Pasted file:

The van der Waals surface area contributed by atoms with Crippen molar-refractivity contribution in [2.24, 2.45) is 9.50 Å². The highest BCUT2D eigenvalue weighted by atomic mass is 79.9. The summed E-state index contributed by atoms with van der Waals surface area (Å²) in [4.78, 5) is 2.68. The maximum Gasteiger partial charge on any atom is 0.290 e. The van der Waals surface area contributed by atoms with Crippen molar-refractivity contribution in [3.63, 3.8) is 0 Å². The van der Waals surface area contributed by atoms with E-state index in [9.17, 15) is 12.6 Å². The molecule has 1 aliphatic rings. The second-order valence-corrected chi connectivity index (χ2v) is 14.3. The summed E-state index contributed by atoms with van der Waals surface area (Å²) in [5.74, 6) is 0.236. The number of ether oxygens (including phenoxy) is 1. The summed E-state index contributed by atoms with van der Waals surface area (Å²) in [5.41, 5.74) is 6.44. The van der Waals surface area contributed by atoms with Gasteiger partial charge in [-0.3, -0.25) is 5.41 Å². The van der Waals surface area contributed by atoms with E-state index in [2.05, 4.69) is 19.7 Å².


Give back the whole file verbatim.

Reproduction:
The van der Waals surface area contributed by atoms with Crippen molar-refractivity contribution in [2.24, 2.45) is 9.50 Å². The highest BCUT2D eigenvalue weighted by atomic mass is 79.9. The summed E-state index contributed by atoms with van der Waals surface area (Å²) in [4.78, 5) is 2.68. The maximum Gasteiger partial charge on any atom is 0.290 e. The van der Waals surface area contributed by atoms with Crippen molar-refractivity contribution in [3.63, 3.8) is 0 Å². The van der Waals surface area contributed by atoms with E-state index in [9.17, 15) is 12.6 Å². The molecule has 1 aliphatic rings. The second-order valence-corrected chi connectivity index (χ2v) is 14.3. The summed E-state index contributed by atoms with van der Waals surface area (Å²) in [5.74, 6) is 0.236. The number of ether oxygens (including phenoxy) is 1. The summed E-state index contributed by atoms with van der Waals surface area (Å²) in [5.41, 5.74) is 6.44. The van der Waals surface area contributed by atoms with Gasteiger partial charge in [-0.3, -0.25) is 5.41 Å². The van der Waals surface area contributed by atoms with E-state index in [2.05, 4.69) is 19.7 Å².